Title: Ender's Game
Aren't They Actually Using Video Games to Train Today's Military? Yep. It's every teenage boy's dream, minus (or perhaps including) the genocide.
Rating Using Random Objects Relevant to the Film: Two and a half WOPRs out of five.
Brief Plot Synopsis: Boy genius may be mankind's last hope to repel quote-unquote imminent alien invasion.
Tagline: "This is not a game."
Better Tagline: "Well is it or isn't it? Make up your goddamn mind."
Not So Brief Plot Synopsis: Decades after an invasion by the insectoid alien race known as the "Formics," the Earth-based International Fleet trains young people demonstrating aptitude in strategy and tactics at their orbiting Battle School. The most promising candidate the Fleet has ever seen is one Andrew "Ender" Wiggin (Asa Butterfield), and Colonel Graff (Harrison Ford), the school's leader, is eager to fast track him to eventual command of the fleet. For unbeknownst to the population at large, the Formics are massing for war once again.
"Critical" Analysis: There are a lot of franchise hopes riding on Ender's Game, the once "unfilmable" adaptation of Orson Scott Card's bestselling 1985 book. There are now 13 novels in the Ender series, which no doubt had the suits at Summit and Lionsgate seeing floating dollar signs like they were in an old Merrie Melodies cartoon.
Time will tell, but I think the odds of more Ender movies are pretty slim. It isn't that Butterfield and Hailee Steinfeld (as fellow student Petra) don't have good chemistry, or that Ford isn't up to the task (we even have a Finger of Doom sighting!), or that the visuals aren't most impressive. I even liked Ben Kingsley as Mazer Rackham, the legendary pilot who apparently learned alien fighting tactics from Randy Quaid in Independence Day. I just don't think the message will have the same impact.
In 1985, child soldiers weren't unheard of, but the idea of them fighting and dying as part of some wider military effort was still alien to most of us, which was why the novel packed such a punch. What's even more problematic is director Gavin Hood's decision to water down the details in order to obtain that lucrative PG-13 rating. The film is significantly less violent than its source material, which is a disservice to the narrative as well as the audience. These kids are supposedly going to war, but their training exercises seem more like elaborate zero gravity paintball matches.
The special effects are also a hindrance, but not for the reason you'd expect. The final training sequences, with Ender, Petra, and company at Command College preparing for battle, are impressive. Unfortunately, they end up softening the final reveal (I won't spoil anything, but come on - the book's 28 freaking years old), which is unveiled in such a muted fashion I honestly think some of the audience may not grasp what's going on.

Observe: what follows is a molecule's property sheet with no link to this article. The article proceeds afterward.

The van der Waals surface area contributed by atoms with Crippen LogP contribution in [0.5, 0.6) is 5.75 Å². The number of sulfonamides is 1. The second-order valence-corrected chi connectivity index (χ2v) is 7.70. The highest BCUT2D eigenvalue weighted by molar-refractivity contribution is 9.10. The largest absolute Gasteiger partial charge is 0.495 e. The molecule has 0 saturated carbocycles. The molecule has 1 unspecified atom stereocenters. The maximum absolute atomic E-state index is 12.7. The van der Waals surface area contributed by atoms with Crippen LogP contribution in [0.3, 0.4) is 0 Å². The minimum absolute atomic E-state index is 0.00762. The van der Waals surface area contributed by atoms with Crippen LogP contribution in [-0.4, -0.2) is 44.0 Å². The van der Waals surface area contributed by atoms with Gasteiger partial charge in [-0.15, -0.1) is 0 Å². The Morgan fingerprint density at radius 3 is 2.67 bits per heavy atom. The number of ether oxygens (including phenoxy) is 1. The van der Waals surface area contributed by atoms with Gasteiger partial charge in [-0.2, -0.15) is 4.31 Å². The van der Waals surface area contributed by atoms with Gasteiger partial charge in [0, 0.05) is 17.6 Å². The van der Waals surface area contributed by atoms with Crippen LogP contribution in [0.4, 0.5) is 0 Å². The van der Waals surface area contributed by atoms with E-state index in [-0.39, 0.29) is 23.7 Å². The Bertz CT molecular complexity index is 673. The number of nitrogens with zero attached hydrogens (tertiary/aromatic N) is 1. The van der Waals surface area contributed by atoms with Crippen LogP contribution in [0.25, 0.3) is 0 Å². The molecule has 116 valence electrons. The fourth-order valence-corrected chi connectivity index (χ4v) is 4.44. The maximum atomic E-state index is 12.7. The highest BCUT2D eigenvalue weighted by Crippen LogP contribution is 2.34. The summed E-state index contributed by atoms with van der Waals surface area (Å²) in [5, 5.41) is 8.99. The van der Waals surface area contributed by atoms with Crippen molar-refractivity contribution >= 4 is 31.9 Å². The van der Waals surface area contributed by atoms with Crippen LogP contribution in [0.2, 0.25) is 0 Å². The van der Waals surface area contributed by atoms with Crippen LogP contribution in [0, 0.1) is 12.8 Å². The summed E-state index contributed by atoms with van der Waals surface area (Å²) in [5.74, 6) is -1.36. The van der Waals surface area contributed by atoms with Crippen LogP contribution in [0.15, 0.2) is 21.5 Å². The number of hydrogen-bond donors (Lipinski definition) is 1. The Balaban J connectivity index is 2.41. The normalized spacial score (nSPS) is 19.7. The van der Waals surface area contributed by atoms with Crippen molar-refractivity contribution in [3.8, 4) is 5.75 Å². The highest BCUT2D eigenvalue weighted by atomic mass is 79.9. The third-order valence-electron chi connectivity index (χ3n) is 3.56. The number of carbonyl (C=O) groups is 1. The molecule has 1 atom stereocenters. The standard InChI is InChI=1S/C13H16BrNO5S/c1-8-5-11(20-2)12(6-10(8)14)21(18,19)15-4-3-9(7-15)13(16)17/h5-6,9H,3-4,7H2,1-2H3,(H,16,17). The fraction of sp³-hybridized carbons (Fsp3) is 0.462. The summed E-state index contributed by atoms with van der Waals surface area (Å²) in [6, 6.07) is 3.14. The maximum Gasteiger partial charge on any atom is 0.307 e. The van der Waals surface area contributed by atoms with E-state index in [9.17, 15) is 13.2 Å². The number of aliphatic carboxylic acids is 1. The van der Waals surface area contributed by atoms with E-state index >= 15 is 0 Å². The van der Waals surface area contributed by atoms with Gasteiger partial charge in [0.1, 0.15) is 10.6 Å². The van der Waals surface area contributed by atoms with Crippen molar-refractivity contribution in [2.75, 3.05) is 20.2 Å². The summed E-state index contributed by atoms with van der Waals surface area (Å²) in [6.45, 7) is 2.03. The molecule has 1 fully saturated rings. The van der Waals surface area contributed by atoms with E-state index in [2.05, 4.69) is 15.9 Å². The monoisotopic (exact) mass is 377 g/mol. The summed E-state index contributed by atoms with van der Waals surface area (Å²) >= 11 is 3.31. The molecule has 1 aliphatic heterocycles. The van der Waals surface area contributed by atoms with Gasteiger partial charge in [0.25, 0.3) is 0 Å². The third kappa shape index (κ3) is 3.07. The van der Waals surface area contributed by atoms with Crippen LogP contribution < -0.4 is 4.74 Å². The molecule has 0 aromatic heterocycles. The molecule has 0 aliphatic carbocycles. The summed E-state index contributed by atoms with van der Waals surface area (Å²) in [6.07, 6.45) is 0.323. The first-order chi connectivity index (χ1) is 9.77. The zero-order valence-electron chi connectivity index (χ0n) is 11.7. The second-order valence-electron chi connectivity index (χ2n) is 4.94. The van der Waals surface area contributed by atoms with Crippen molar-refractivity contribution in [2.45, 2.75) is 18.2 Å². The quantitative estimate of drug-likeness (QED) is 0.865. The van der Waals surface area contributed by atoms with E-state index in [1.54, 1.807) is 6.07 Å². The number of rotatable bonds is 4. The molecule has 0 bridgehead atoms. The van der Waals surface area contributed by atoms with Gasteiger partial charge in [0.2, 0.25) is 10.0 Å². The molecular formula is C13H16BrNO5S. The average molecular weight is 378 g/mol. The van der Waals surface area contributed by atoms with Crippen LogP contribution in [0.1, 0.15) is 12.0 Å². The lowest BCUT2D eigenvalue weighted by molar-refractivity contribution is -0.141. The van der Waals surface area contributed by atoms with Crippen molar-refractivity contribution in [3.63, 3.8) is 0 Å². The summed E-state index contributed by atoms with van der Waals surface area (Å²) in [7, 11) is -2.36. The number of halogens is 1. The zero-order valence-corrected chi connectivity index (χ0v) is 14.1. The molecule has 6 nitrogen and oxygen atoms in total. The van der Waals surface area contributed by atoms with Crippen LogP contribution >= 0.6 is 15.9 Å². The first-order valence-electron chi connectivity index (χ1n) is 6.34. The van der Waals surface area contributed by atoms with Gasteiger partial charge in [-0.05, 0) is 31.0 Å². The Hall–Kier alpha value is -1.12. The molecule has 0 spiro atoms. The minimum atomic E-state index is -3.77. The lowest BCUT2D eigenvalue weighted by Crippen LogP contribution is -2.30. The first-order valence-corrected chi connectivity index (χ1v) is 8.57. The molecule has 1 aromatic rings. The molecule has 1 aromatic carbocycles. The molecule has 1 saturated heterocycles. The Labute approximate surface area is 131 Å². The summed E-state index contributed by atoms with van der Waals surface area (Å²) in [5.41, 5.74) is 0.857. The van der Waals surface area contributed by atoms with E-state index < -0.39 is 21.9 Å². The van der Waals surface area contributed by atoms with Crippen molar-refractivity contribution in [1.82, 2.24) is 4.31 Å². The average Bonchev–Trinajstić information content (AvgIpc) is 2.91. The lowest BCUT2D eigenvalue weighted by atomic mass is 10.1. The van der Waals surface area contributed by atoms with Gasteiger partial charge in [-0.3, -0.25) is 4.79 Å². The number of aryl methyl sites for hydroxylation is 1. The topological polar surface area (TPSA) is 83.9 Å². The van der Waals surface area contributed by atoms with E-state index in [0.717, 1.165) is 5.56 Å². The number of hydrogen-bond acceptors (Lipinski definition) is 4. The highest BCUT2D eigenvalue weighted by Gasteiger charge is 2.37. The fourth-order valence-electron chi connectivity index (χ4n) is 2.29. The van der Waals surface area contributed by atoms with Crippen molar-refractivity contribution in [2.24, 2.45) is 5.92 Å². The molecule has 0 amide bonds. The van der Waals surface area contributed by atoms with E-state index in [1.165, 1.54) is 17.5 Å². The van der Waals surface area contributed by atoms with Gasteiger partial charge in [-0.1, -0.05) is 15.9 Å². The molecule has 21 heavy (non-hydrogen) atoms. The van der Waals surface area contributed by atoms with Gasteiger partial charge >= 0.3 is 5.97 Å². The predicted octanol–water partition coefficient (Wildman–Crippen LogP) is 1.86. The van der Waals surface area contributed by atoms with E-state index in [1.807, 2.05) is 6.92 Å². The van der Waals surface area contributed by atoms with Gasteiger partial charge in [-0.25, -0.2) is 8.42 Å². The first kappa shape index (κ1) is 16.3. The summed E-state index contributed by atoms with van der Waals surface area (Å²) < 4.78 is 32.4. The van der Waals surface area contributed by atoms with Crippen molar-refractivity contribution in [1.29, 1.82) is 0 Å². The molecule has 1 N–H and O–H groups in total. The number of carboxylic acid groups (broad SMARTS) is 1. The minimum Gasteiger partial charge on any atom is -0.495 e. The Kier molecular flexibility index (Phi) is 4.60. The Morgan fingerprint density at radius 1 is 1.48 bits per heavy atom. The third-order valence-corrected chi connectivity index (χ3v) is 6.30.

Should you go see Ender's Game? Based on the film itself, I'd rate it a solid "meh." It's hard to believe teenagers in this day and age would be too impressed, but pre-adolescents might find it compelling. Fans of the book probably won't be too happy with the diluted Battle School sequences, the abruptness of the ending, or the way Hood whiffs on the Big Twist.
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Then there are also those of you who will avoid the movie because of Card himself. I don't usually spend much time on the personality or political stances of the people involved in the films I review. For me, the analysis should focus overwhelmingly on what's up on the screen. But Card has put himself out there enough -- with his denouncing of gay marriage, the "homosexual activist agenda," and evolution -- to make it hard to separate the creator from his creation. Whatever the case, maybe you'd just rather not line the guy's pockets any more (good luck with that: the last estimate I heard, in 2012, was that the book had sold more than two million copies).
Then again, sources close to the movie report that -- thanks to having signed his deal years ago -- Card won't see any profits of the back end of the film. Of course, "sources close to the movie" are likely to try and minimize hits to the bottom line.
Reconciling the fact that plenty of great art was created by people you wouldn't piss on if they were on fire is a tricky proposition. Can you enjoy Rosemary's Baby (or, perhaps more relevantly, The Pianist) even knowing what you do about Roman Polanski? Richard Wagner was a notorious anti-Semite, do we throw out Die Nibelungen because of that (or do we let him off the hook because he's dead)? Or maybe you're conservative; does that turn you off to Springsteen's music? Do you boycott 30 Rock because of Alec Baldwin?
I'm not arguing that Card should get a pass. That's up to you. What I will say is that Ender's Game the movie just isn't that great. If that makes your decision easier, happy to be of service.